Thank you for the birthday wishes for Tommy. They are appreciated.
I have some birthday pictures to share.
Because what would a birthday be without pictures?
First I decorated the living room and set out some presents the night before.
It was a good thing because I heard Tommy at 6:30 screeching, "It's my birthday!"
I am not a morning person. But I forced a smile on my face and stumbled into his room. I think I startled him because he went, "What's wrong with your eyes, Mommy?"
Then I realized they were half-closed.
We headed downstairs and I asked Tommy if he wanted me to make him eggs or pancakes.
Because he's lived with me for seven years and knows how I cook, he declined and asked for Apple Jacks.
Then he dug into his presents:
You see Hulk's expression? That's basically how I looked.
I sort of felt that way though. I wanted to go back to bed.
Then I drove Tommy to school. We brought in cupcakes. I did not make these cupcakes.
Tommy told me seriously, "Most Mommy's make cupcakes."
I replied, "Most Mommy's know how to make edible food."
This silenced him.
Okay, I CAN make cupcakes. But not fancy ones like a lot of mothers do. I usually just buy the Betty Crocker frosting in a can and slather it on top of the cupcakes. If I'm feeling really festive, I toss sprinkles on top of that.
But some mothers, I've found, make their own frosting. And take the time to dye that frosting. And take the time to use one of those fancy frosting tips so that the cupcakes look like they were store bought.
I don't have fancy frosting tips. I don't see the point. If I want a fancy cupcake, I'll run out and buy it.
So yeah. We bought cupcakes at Wal-Mart.
Trust me, it was just safer that way.
So I drove Tommy to school and Tommy told each kid that we passed, "It's my birthday. I'm seven. Mommy didn't make these cupcakes, she bought them."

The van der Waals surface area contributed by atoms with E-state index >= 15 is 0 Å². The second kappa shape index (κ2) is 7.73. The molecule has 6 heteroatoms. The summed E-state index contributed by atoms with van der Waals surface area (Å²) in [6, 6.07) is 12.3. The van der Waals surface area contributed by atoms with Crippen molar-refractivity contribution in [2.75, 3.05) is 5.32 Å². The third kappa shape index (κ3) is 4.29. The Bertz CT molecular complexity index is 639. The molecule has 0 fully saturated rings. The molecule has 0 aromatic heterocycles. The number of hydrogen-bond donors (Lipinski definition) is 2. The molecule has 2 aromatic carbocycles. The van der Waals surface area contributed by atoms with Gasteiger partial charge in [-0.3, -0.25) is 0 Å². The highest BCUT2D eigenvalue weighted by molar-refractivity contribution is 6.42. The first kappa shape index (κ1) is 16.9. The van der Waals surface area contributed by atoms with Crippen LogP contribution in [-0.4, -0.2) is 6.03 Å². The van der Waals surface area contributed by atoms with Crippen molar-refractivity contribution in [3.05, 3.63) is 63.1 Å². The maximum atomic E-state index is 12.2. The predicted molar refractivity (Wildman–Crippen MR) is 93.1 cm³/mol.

When we got to his classroom Tommy told his teacher matter-of-factly, "These are cupcakes. My Mommy didn't make them because she burns stuff."
The teacher found this amusing but tried to hide her smile in case I found it offensive.
Don't worry, I didn't.
I know I'm not the best cook. I've accepted this.
I tried to kiss Tommy goodbye before I left but he dodged my lips.
"MOM-ME," he shrieked, his eyes wide with shock. He looked like he was about two seconds away from hopping inside of his cubby or something.
"Oh. Sorry," I replied.
Apparently you can't kiss seven-year-olds at school anymore.
I keep forgetting.
I ended up blowing him a kiss, which Tommy pretended not to see.
Then I came home and pulled out the huge box that contained Tommy's new bike.
"Please put this together," I told Tom and plopped it in front of him.
He gave a long sigh. He knew that I had bought a bike but was not pleased that it came from a box.
"Amber," he said. "How many times have I told you NOT to buy a bike in a box?"
I pointed to the box. "But it says it's easy assembly."
Of course it really wasn't. Trouble started right away when Tom tried to screw the pedals on.
The problem was that they wouldn't go on.